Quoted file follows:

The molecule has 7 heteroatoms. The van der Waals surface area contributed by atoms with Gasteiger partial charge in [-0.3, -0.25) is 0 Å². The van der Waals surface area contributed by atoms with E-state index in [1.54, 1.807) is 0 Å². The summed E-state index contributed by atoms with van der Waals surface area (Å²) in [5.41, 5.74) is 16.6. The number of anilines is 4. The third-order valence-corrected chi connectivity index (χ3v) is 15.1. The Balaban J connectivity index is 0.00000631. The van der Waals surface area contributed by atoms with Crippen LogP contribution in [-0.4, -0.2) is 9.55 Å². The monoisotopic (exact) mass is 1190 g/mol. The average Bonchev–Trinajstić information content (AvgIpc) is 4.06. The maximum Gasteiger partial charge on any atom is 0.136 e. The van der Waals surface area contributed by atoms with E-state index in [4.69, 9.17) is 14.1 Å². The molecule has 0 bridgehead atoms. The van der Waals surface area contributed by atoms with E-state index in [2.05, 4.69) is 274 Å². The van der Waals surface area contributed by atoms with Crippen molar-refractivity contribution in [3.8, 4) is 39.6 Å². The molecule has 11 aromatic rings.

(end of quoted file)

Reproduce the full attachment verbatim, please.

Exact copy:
The molecule has 7 heteroatoms. The van der Waals surface area contributed by atoms with Gasteiger partial charge in [-0.3, -0.25) is 0 Å². The van der Waals surface area contributed by atoms with E-state index in [1.54, 1.807) is 0 Å². The summed E-state index contributed by atoms with van der Waals surface area (Å²) in [5.41, 5.74) is 16.6. The number of anilines is 4. The third-order valence-corrected chi connectivity index (χ3v) is 15.1. The Balaban J connectivity index is 0.00000631. The van der Waals surface area contributed by atoms with Crippen LogP contribution in [-0.4, -0.2) is 9.55 Å². The monoisotopic (exact) mass is 1190 g/mol. The average Bonchev–Trinajstić information content (AvgIpc) is 4.06. The maximum Gasteiger partial charge on any atom is 0.136 e. The van der Waals surface area contributed by atoms with E-state index in [4.69, 9.17) is 14.1 Å². The molecule has 0 bridgehead atoms. The van der Waals surface area contributed by atoms with E-state index in [2.05, 4.69) is 274 Å². The van der Waals surface area contributed by atoms with Crippen molar-refractivity contribution in [3.8, 4) is 39.6 Å². The molecule has 11 aromatic rings.